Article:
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Comment Remember when Eich became the CEO of Mozilla? (Score 5, Insightful) 824

I do. It was a pivotal day in the history of the organization.

His first action as the CEO was to immediately fire anyone who was in any way, shape or form connected to the GBLT community and issue a public statement that says "Fags should use Chrome or IE. Google and Microsoft like you perverts for some reason, but we don't want any of that here." Within a week, he had diverted a substantial portions of Mozilla's revenue to anti-GBLT orgnizations and publicly backed candidates who actively oppose gay rights. There were unsubtantiated rumors he would be working to remove code contributed by GBLT developers from Firefox, but those turned out to be just rumors.

Oh wait, no. That didn't happen.

He gave some money to a cause he supports a few years ago that a lot of people disagree with (including me) and didn't apologize for it.

But I can see how it's easy to get those two things confused.

Comment Simple fix: Air gap. (Score 1) 423

That's what's going to happen to all the XP machines (that haven't been air gapped already) where I work.

Most of the XP holdouts are lab equipment. (Oscilloscopes, Arbitrary Waveform Generators and the like.) They were already air gapped, anyway.

There are a few machines that run old development tools needed for production. (As in factory, not web services.) They will be left connected long enough to catch the last batch of updates, then relegated to USB storage and optical media for data dransfer. (With sensible precautions, like disabling autorun, of course.)

Fortunately, those projects will not be around forever and will slowly be replaced with newer versions that run on Windows 7 and/or Ubuntu 12.04. (Maybe 14.04.)

Next on the todo list, Ubuntu Server 10.04. It's number is up soon, and that one will be a lot more obnixious to get rid of than XP was.

Comment Re:Reinventing GPL wheels (Score 2, Insightful) 134

If you're a developer working for a company and you have your choice between an MIT|BSD library and a GPL library that, on a technical level, work equally well, it's a hard sell to choose the GPL library.

Consider...

"Well boss, if we use libfoo, we'll have to disclose our source code since it's GPL. There are ways around it by doing things like writing LGPL wrappers and dynamically linking it, but we'll have to distribute THAT source code, instead. Plus, you may want to run this by legal, since the developer has outright refused to sell non-GPL licenses..."

Versus...

"Well boss, if we use libbar, we can just use it since it's MIT. If we make changes to it, we should contribute them back, but we're not obligated to do anything except keep their copyright notice."

With that in mind, is it any wonder projects like llvm and musl are popping up and gaining the support of large companies that use them?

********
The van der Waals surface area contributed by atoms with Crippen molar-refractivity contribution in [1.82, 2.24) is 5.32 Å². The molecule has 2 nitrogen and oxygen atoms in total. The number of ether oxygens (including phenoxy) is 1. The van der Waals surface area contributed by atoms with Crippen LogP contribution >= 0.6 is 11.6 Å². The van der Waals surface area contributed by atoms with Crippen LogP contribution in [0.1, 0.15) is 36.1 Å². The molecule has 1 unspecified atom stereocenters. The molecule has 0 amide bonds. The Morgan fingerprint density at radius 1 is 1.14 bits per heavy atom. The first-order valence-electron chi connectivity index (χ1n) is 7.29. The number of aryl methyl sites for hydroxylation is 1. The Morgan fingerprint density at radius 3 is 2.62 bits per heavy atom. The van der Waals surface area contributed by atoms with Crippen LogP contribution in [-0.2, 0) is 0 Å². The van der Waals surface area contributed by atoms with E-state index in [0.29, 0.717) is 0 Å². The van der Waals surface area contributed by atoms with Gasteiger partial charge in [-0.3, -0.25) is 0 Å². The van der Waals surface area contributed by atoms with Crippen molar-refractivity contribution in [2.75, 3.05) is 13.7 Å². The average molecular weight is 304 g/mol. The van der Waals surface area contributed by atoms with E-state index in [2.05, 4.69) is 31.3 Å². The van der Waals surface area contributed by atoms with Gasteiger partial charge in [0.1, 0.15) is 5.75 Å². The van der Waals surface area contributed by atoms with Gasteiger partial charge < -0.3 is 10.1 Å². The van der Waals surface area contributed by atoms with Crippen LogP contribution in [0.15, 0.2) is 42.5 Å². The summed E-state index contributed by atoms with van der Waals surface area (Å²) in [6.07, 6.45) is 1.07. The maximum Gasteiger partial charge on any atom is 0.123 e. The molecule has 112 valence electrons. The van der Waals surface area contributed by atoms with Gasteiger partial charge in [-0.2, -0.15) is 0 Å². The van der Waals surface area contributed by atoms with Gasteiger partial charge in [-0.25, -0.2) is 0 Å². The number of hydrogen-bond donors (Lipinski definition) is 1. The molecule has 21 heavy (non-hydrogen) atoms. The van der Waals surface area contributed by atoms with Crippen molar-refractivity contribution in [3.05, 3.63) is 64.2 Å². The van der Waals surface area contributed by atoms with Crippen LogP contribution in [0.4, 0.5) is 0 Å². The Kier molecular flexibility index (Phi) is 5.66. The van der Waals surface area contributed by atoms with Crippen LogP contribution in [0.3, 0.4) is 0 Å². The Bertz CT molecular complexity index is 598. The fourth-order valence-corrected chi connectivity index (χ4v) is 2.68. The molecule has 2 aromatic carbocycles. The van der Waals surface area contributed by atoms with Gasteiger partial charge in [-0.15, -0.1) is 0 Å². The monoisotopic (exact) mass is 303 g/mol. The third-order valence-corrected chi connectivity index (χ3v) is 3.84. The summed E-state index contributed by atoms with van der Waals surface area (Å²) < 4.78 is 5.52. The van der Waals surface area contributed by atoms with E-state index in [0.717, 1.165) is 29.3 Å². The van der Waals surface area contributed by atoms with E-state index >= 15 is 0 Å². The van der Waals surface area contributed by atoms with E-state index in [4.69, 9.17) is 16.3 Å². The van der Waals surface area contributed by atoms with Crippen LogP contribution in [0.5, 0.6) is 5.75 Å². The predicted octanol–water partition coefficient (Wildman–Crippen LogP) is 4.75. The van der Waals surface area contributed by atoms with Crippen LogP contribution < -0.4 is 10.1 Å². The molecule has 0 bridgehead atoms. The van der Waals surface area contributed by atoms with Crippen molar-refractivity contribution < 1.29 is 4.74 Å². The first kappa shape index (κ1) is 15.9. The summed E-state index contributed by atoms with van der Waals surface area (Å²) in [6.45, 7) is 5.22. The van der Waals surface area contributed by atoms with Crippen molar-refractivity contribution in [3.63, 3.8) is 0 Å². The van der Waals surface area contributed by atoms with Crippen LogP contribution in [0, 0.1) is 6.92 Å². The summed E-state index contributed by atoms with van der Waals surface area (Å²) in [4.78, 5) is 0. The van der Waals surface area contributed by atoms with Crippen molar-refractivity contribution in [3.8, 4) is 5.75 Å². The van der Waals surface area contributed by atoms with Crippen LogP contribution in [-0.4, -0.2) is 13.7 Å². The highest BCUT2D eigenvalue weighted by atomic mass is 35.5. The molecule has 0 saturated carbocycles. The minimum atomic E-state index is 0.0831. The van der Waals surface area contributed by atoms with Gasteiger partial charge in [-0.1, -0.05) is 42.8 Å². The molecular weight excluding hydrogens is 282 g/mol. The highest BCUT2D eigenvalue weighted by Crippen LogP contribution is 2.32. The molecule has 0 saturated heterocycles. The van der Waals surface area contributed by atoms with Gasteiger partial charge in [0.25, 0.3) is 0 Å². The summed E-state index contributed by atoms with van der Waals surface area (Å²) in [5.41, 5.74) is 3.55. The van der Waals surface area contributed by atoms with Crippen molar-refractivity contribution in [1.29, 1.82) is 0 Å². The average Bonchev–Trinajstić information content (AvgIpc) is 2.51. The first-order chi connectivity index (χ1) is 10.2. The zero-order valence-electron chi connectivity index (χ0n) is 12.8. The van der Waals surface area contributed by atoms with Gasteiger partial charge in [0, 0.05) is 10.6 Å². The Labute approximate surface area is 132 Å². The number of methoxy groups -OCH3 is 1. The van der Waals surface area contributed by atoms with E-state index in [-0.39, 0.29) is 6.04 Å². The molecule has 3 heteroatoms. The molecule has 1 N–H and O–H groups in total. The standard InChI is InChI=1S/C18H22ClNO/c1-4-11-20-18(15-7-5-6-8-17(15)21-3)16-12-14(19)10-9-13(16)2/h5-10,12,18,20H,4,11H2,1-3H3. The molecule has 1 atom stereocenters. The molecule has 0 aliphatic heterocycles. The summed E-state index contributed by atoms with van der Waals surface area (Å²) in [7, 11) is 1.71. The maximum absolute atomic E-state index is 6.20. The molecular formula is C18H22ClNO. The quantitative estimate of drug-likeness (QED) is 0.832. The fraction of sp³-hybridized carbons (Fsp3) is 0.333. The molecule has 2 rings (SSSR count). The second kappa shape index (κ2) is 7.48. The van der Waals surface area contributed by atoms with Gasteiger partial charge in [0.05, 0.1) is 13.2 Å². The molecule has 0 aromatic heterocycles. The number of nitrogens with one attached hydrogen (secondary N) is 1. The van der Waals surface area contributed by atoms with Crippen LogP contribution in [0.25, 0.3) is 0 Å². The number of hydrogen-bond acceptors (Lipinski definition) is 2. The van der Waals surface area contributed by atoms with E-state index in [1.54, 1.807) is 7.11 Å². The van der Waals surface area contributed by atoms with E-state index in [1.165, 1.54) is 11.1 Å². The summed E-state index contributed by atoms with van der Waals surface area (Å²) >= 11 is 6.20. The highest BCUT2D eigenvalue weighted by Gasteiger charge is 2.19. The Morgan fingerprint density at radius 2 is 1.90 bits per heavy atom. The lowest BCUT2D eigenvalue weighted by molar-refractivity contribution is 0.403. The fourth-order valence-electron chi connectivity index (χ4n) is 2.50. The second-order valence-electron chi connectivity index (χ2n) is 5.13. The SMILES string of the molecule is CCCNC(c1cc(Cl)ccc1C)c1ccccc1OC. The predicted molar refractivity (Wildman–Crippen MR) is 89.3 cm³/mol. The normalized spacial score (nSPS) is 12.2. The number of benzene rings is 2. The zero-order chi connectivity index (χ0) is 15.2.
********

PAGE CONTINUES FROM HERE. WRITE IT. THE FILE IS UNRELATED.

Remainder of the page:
Comment Re:Insulation... (Score 3, Insightful) 54

As other people have said, the advantage is speed.

Of course nobody is expecting this tech to replace silicon based chips anytime soon. There's obviously a lot of R&D to be done and, let's face it, nothing may EVER come of it. That's just how science is. We don't know in advance what theories and tech will pan out.

As for leakage between structures? I'm willing to bet we don't need perfect isolation. Just enough isolation that the interference is predictable. (Much like electrons in silicon...)

Comment Re:I have your conversion right here... (Score 1) 860

The comment was meant to be sarcastic, to point out that suggesting a system with a 4-5 year support cycle to someone who has hung on to an XP system since 2001 is a fairly silly suggestion. (And to be fair, Apple has gotten a fair bit better about support cycles lately. Maverics and Mountain Lion run on Macs from 2007. Lion will get you back to 2006, though I don't imagine that one is long for the world.)

The only way I know of to accomplish that feat involves a few parts from your favorite computer parts retailer, a visit to the OSx86 project and a lot of dremelling.

Comment Re:I started liking Radio Shack again (Score 1) 423

The RadioShack near my school had a large selection of components, including some old-school 74-series ICs. (74AHCxx, if memory serves, but still.) There were very likely catering to CE/EE students who needed parts.

I have not seen a RadioShack since then that wasn't 97% consumer electronics with a few bins of parts at the very back. My usual RadioSshack visit goes like this:

1. Walk in.
2. Walk past all the cell phones. (1/2 of the store, usually.)
3. Walk past all the cell phone accessories. (Another 1/6th or so.)
4. Walk past all two or so blu-ray players and TVs they sell.
5. Go into one of the three alcoves that the parts and Arduino stuff are consigned to. (One of the others is consumer electronics, the other is audio gear and cables.)
6. Don't find what I need.
7. Walk out.
8. Order the part on Amazon/SparkFun/DigiKey/Mouser

Comment Could work if your car doesn't move. (Score 1) 162

I can see this being useful for people who get to work at 9AM and stay at work all day until 6PM.

"My car will be at [business address] between the hours of 9AM and 6PM. It is a [color] [year] [make] [model] with tags [tag number]."

Is this better than having a parcel dropbox at home? No.
Is this better than having them leave it with the leasing office? No.
Is this better than having them ship it to you at work? No.

But not everyone has those things.

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